The study of particle flows defined on the MMD relates to two important topics in modern machine learning. The first is in training Implicit Generative Models, notably generative adversarial networksgans. Integral probability metrics have been used extensively as critic functions in this setting: these include the Wasserstein distance towards-principled-gans; wgan-gp; sinkhorn-igm and maximum mean discrepancy gen-mmd; Li:2015; Li:2017a; cramer-gan; Binkowski:2018; Arbel:2018. In (Mroueh:2019, Section 3.3), a connection between IGMs and particle transport is proposed, where it is shown that gradient flow on the witness function of an integral probability metric takes a similar form to the generator update in a GAN. The critic IPM in this case is the Kernel Sobolev Discrepancy (KSD), which has an additional gradient norm constraint on the witness function compared with the MMD. It is intended as an approximation to the negative Sobolev distance from the optimal transport literature Otto:2000; Villani:2009; Peyre:2011. There remain certain differences between gradient flow and GAN training, however. First, and most obviously, gradient flow can be approximated by representing as a set of particles, whereas in a GAN is the output of a generator network. The requirement that this generator network be a smooth function of its parameters causes a departure from pure particle flow. Second, in modern implementations Li:2017a; Binkowski:2018; Arbel:2018, the kernel used in computing the critic witness function for an MMD GAN critic is parametrized by a deep network, and an alternating optimization between the critic parameters and the generator parameters is performed. Despite these differences, we anticipate that the theoretical study of MMD flow convergence will provide helpful insights into conditions for GAN convergence, and ultimately, improvements to GAN training algorithms.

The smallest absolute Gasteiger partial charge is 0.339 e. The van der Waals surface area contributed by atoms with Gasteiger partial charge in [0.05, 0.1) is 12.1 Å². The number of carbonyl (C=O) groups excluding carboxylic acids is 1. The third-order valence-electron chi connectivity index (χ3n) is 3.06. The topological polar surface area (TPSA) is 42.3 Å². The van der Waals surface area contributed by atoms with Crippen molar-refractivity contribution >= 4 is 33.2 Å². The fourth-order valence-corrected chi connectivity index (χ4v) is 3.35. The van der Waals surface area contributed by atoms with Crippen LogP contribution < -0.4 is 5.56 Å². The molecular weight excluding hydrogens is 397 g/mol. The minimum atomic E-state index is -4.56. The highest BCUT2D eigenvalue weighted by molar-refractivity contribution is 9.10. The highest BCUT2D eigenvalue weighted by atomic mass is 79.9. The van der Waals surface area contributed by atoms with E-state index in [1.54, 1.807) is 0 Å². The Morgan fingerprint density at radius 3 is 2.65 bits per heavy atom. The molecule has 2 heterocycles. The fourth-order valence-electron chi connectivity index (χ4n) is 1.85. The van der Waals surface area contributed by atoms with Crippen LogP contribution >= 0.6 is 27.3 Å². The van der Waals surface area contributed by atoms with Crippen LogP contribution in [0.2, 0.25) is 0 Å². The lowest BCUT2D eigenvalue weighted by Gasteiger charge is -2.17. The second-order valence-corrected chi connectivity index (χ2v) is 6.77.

Regarding the second topic, we note that the properties of gradient descent for large neural networks have been modeled using the convergence towards a global optimum of particle transport in the population limit, when the number of particles goes to infinity rotskoff2018neural; chizat2018global; mei2018mean; sirignano2018mean. In particular, rotskoff2019global show that gradient descent on the parameters of a neural network can also be seen as a particle transport problem, which has as its population limit a gradient flow of a functional defined for probability distributions over the parameters of the network. This functional is in general non-convex, which makes the convergence analysis challenging. The particular structure of the MMD allows us to relate its gradient flow to neural network optimization in a well-specified regression setting similar to rotskoff2019global; chizat2018global (we make this connection explicit in Appendix F).